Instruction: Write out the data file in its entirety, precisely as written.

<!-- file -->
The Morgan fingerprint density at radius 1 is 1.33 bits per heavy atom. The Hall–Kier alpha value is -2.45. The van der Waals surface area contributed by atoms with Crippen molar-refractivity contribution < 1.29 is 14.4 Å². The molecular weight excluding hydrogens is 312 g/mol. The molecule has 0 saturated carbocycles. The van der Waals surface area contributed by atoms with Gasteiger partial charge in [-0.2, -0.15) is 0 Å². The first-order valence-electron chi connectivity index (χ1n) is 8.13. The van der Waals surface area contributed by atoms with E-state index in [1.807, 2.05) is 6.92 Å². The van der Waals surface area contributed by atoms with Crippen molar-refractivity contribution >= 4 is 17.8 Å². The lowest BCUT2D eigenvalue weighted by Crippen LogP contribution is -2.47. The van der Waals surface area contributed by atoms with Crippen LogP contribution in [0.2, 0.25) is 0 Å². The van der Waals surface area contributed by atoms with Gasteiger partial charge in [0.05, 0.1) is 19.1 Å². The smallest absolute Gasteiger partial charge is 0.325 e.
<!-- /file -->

The Morgan fingerprint density at radius 1 is 1.33 bits per heavy atom. The Hall–Kier alpha value is -2.45. The van der Waals surface area contributed by atoms with Crippen molar-refractivity contribution < 1.29 is 14.4 Å². The molecular weight excluding hydrogens is 312 g/mol. The molecule has 0 saturated carbocycles. The van der Waals surface area contributed by atoms with Gasteiger partial charge in [-0.2, -0.15) is 0 Å². The first-order valence-electron chi connectivity index (χ1n) is 8.13. The van der Waals surface area contributed by atoms with E-state index in [1.807, 2.05) is 6.92 Å². The van der Waals surface area contributed by atoms with Crippen molar-refractivity contribution >= 4 is 17.8 Å². The lowest BCUT2D eigenvalue weighted by Crippen LogP contribution is -2.47. The van der Waals surface area contributed by atoms with Crippen LogP contribution in [0.2, 0.25) is 0 Å². The van der Waals surface area contributed by atoms with Gasteiger partial charge in [0.05, 0.1) is 19.1 Å². The smallest absolute Gasteiger partial charge is 0.325 e.